The Fuji X-T1
Yes, I’ll admit, I’ve been gushing heavily about the Fujifilm X-T1 ever since it hit my doorstep back in February. Since then, I’ve used it almost exclusively for an incredibly wide range of photography, and it’s tackled everything I’ve thrown at it, from action, adventure, travel, landscapes, people, and even high-end assignment work.
However, don’t just take my world for it. This week, National Geographic posted a list of their Top 10 Compact Cameras for Travelers and featured the X-T1 at the top of the list.
Citing its quick autofocus, fast image review, high frame rate, solid, lightweight styling and “one of the best electronic viewfinders yet,” NG Travel’s Director of Photography Dan Westergren sums it up by saying that with the X-T1, he can leave the DSLR at home without a second thought.
Whereas Dan felt that when compared to a DSLR, using some of the other Fuji X cameras was like walking through mud, the X-T1 is responsive and capable enough to keep up with the demands of serious shooters. This echoes my sentiments about camera. As an outdoor, adventure and travel shooter, I feel that it’s the camera I’ve been waiting for during my entire career.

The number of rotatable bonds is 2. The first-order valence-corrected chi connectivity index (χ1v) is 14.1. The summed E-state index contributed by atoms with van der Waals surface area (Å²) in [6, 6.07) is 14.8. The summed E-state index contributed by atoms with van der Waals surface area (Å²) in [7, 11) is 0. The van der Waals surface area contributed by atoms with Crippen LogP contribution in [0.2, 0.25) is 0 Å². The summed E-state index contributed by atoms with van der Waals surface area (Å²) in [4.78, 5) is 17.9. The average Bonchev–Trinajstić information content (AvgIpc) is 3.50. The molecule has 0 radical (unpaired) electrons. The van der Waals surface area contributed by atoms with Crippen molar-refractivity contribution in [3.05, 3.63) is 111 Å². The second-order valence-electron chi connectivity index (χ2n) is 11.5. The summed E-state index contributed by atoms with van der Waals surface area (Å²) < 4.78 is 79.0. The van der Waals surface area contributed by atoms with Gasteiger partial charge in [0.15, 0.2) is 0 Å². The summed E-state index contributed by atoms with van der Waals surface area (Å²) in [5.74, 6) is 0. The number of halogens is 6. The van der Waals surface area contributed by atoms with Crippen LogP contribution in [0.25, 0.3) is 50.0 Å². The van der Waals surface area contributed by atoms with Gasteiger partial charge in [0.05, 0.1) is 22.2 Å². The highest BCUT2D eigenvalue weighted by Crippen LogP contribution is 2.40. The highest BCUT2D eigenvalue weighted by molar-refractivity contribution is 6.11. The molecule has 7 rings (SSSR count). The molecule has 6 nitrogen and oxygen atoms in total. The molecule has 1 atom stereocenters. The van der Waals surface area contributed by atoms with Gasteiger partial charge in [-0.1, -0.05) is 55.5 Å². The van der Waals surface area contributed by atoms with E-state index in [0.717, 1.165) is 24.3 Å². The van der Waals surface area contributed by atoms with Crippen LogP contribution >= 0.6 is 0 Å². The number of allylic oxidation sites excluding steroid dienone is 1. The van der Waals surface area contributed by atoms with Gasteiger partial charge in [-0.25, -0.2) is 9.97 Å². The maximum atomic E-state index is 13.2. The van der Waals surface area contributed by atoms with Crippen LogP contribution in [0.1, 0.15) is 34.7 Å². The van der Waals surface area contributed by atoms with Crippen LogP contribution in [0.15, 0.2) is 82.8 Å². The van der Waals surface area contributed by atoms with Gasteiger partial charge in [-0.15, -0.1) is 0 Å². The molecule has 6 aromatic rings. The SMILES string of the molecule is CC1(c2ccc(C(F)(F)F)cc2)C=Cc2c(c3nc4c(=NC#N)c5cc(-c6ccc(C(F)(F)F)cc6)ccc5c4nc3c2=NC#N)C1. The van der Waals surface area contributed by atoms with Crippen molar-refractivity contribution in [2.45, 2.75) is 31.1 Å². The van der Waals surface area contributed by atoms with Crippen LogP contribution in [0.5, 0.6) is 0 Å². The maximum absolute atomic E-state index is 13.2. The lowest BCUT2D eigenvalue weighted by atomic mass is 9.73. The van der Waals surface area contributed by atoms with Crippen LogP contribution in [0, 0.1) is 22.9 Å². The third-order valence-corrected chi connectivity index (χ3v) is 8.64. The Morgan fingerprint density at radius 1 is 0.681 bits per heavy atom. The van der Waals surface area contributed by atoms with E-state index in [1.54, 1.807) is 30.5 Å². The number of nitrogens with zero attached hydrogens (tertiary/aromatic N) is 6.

The Fuji X-E2
If that isn’t a high enough accolade for the Fuji X series, NG also included the Fuji X-E2 on the list. Since it has the same 16MP X-Trans CMOS sensor as the X-T1, the X-E2 has amazing picture quality that rivals many full-frame cameras.
Jonathan Irish, program director for national Geographic Adventures remarked about just how good the JPEGs are straight out of the camera and how little he has to correct them on the computer.
In addition to the quality, I particularly love the different film simulations that Fuji built into these cameras, they allow you to experiment with different looks depending on what kinds of subjects you’re shooting. Lately, my favorite is the ProNeg Standard, which emulates the slightly lower contrast and soft look of print film. It’s awesome for portraits!
With its cool rangefinder style, the X-E2 is small, very compact and incredibly classy. It’s not weather sealed and it doesn’t have some of the top end features of the X-T1, like predictive focus tracking, but for many travel subjects, people and landscapes, it definitely gets the job done with great results. Combined with the awesome lenses that Fuji keeps coming out with, both of these models offer incredible, creative and fun solutions for outdoor and travel photographers.
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I’d like to congratulate Fujifilm on this honor. They’ve done an amazing job with their X line and I think it’s great to see them get such high praise from someone like National Geographic. If you’ve been on the fence about whether a small camera will give you the quality and features that you need in your photography, I’d say that this is a pretty good testimonial.